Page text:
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Friends, friendlessness, and the social consequences of gaining a theory of mind

Journal Article


Abstract


  • Fink, Begeer, Peterson, Slaughter, and de Rosnay (2014) conducted a prospective longitudinal study showing that theory-of-mind (ToM) development at school entry (mean age 5.61 years) significantly predicted friendlessness both concurrently and 2 years later. Friendlessness (defined as lacking any friendship that is mutually reciprocated) is conceptually and empirically distinct from group popularity and independently predicts adverse mental health outcomes throughout life. Here, we respond to the thoughtful commentaries by Wellman (Brit. J. Dev. Psychol, 2015; 33, 24-26), Mizokawa and Koyasu (Brit. J. Dev. Psychol, 2015; 33, 21-23), and Lerner and Lillard (Brit. J. Dev. Psychol, 2015; 33, 18-20) with a focus on three key issues, namely (a) the definition and measurement of friendship, (b) the measurement of advanced ToM development beyond the preschool years, and (c) the exciting future potential for ToM-based training and intervention studies to combat chronic friendlessness.

UOW Authors


  •   Fink, Elian (external author)
  •   Begeer, Sander (external author)
  •   Peterson, Candida C. (external author)
  •   Slaughter, Virginia (external author)
  •   de Rosnay, Marc

Publication Date


  • 2015

Citation


  • Fink, E., Begeer, S., Peterson, C. C., Slaughter, V. & de Rosnay, M. (2015). Friends, friendlessness, and the social consequences of gaining a theory of mind. British Journal of Developmental Psychology, 33 (1), 27-30.

Scopus Eid


  • 2-s2.0-84922569715

Ro Metadata Url


  • http://ro.uow.edu.au/sspapers/1835

Has Global Citation Frequency


Number Of Pages


  • 3

Start Page


  • 27

End Page


  • 30

Volume


  • 33

Issue


  • 1

Place Of Publication


  • United Kingdom

Abstract


  • Fink, Begeer, Peterson, Slaughter, and de Rosnay (2014) conducted a prospective longitudinal study showing that theory-of-mind (ToM) development at school entry (mean age 5.61 years) significantly predicted friendlessness both concurrently and 2 years later. Friendlessness (defined as lacking any friendship that is mutually reciprocated) is conceptually and empirically distinct from group popularity and independently predicts adverse mental health outcomes throughout life. Here, we respond to the thoughtful commentaries by Wellman (Brit. J. Dev. Psychol, 2015; 33, 24-26), Mizokawa and Koyasu (Brit. J. Dev. Psychol, 2015; 33, 21-23), and Lerner and Lillard (Brit. J. Dev. Psychol, 2015; 33, 18-20) with a focus on three key issues, namely (a) the definition and measurement of friendship, (b) the measurement of advanced ToM development beyond the preschool years, and (c) the exciting future potential for ToM-based training and intervention studies to combat chronic friendlessness.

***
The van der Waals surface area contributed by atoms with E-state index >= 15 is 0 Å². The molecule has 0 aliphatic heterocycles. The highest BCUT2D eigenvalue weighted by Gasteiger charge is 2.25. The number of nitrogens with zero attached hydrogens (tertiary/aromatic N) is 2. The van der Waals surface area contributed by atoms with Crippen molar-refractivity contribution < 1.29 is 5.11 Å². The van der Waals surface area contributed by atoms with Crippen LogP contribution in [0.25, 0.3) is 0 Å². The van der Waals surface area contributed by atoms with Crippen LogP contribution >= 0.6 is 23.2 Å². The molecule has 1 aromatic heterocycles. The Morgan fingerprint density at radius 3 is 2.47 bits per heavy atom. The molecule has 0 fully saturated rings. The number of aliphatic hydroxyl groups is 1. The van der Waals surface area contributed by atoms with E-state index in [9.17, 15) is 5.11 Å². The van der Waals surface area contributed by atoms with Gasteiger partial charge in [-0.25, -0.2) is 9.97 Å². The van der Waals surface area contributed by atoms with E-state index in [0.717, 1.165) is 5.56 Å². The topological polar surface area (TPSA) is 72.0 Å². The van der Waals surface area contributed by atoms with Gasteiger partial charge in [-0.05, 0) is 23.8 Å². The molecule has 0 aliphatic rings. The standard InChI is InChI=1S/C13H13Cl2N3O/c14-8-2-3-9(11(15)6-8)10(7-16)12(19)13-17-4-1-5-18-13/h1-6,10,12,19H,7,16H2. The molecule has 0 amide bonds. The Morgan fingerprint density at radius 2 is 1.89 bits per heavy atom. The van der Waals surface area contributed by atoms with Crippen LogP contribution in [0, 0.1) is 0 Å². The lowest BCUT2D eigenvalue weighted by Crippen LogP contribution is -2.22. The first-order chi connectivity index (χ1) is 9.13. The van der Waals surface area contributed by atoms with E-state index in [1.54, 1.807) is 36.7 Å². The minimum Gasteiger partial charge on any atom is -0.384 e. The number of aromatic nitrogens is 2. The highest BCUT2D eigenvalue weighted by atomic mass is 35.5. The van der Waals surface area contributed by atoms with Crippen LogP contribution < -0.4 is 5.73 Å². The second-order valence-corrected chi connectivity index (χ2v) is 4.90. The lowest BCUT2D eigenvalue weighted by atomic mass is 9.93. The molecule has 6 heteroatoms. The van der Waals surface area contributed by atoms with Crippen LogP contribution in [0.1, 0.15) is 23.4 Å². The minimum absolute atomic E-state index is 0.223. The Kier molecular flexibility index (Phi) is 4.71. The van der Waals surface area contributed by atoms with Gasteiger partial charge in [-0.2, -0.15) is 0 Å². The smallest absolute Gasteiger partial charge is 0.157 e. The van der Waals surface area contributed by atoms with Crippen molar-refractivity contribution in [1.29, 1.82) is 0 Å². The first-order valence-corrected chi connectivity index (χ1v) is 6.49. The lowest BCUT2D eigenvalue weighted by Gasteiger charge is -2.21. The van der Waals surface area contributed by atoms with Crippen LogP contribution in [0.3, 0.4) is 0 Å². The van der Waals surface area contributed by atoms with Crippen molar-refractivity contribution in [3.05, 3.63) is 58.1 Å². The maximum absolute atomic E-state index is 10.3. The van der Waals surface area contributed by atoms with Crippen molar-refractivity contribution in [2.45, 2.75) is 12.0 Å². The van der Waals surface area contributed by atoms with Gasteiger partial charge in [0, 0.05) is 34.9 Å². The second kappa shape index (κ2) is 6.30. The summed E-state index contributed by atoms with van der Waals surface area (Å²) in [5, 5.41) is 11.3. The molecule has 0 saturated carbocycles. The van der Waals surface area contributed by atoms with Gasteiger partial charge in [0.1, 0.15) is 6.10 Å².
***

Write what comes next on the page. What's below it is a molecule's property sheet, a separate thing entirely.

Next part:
UOW Authors


  •   Fink, Elian (external author)
  •   Begeer, Sander (external author)
  •   Peterson, Candida C. (external author)
  •   Slaughter, Virginia (external author)
  •   de Rosnay, Marc

Publication Date


  • 2015

Citation


  • Fink, E., Begeer, S., Peterson, C. C., Slaughter, V. & de Rosnay, M. (2015). Friends, friendlessness, and the social consequences of gaining a theory of mind. British Journal of Developmental Psychology, 33 (1), 27-30.

Scopus Eid


  • 2-s2.0-84922569715

Ro Metadata Url


  • http://ro.uow.edu.au/sspapers/1835

Has Global Citation Frequency


Number Of Pages


  • 3

Start Page


  • 27

End Page


  • 30

Volume


  • 33

Issue


  • 1

Place Of Publication


  • United Kingdom